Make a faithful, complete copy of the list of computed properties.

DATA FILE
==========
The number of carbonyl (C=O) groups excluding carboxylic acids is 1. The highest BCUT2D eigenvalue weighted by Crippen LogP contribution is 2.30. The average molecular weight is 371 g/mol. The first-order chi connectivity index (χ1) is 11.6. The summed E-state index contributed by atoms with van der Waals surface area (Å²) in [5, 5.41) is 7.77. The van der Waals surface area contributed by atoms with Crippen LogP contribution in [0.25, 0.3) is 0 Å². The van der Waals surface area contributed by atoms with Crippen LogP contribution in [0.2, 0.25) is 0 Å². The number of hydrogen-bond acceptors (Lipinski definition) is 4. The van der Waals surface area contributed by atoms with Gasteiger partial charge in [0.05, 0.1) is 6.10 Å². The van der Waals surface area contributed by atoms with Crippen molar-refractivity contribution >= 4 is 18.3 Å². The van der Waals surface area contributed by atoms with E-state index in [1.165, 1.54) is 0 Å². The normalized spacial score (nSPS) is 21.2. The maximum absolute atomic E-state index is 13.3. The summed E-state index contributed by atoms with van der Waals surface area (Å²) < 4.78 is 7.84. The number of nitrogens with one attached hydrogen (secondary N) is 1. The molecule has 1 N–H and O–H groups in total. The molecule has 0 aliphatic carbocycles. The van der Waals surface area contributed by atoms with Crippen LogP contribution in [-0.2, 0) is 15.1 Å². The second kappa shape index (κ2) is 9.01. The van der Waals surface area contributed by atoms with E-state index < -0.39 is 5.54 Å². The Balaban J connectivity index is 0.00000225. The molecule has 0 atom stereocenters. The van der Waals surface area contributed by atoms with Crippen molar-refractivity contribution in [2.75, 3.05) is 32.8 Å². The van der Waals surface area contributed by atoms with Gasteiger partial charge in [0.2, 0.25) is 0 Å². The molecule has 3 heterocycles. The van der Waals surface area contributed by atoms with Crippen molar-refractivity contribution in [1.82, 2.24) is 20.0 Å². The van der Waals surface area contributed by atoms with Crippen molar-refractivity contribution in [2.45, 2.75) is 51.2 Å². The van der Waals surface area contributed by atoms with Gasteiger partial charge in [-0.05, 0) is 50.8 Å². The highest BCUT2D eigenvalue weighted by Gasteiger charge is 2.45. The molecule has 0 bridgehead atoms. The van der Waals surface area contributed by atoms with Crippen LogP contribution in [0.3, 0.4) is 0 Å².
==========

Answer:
The number of carbonyl (C=O) groups excluding carboxylic acids is 1. The highest BCUT2D eigenvalue weighted by Crippen LogP contribution is 2.30. The average molecular weight is 371 g/mol. The first-order chi connectivity index (χ1) is 11.6. The summed E-state index contributed by atoms with van der Waals surface area (Å²) in [5, 5.41) is 7.77. The van der Waals surface area contributed by atoms with Crippen LogP contribution in [0.25, 0.3) is 0 Å². The van der Waals surface area contributed by atoms with Crippen LogP contribution in [0.2, 0.25) is 0 Å². The number of hydrogen-bond acceptors (Lipinski definition) is 4. The van der Waals surface area contributed by atoms with Gasteiger partial charge in [0.05, 0.1) is 6.10 Å². The van der Waals surface area contributed by atoms with Crippen molar-refractivity contribution >= 4 is 18.3 Å². The van der Waals surface area contributed by atoms with E-state index in [1.165, 1.54) is 0 Å². The normalized spacial score (nSPS) is 21.2. The maximum absolute atomic E-state index is 13.3. The summed E-state index contributed by atoms with van der Waals surface area (Å²) < 4.78 is 7.84. The number of nitrogens with one attached hydrogen (secondary N) is 1. The molecule has 1 N–H and O–H groups in total. The molecule has 0 aliphatic carbocycles. The van der Waals surface area contributed by atoms with Crippen LogP contribution in [-0.2, 0) is 15.1 Å². The second kappa shape index (κ2) is 9.01. The van der Waals surface area contributed by atoms with E-state index < -0.39 is 5.54 Å². The Balaban J connectivity index is 0.00000225. The molecule has 0 atom stereocenters. The van der Waals surface area contributed by atoms with Crippen molar-refractivity contribution in [2.75, 3.05) is 32.8 Å². The van der Waals surface area contributed by atoms with Gasteiger partial charge in [0.2, 0.25) is 0 Å². The molecule has 3 heterocycles. The van der Waals surface area contributed by atoms with Crippen molar-refractivity contribution in [1.82, 2.24) is 20.0 Å². The van der Waals surface area contributed by atoms with Crippen molar-refractivity contribution in [2.45, 2.75) is 51.2 Å². The van der Waals surface area contributed by atoms with Gasteiger partial charge in [-0.05, 0) is 50.8 Å². The highest BCUT2D eigenvalue weighted by Gasteiger charge is 2.45. The molecule has 0 bridgehead atoms. The van der Waals surface area contributed by atoms with Crippen LogP contribution in [0.3, 0.4) is 0 Å².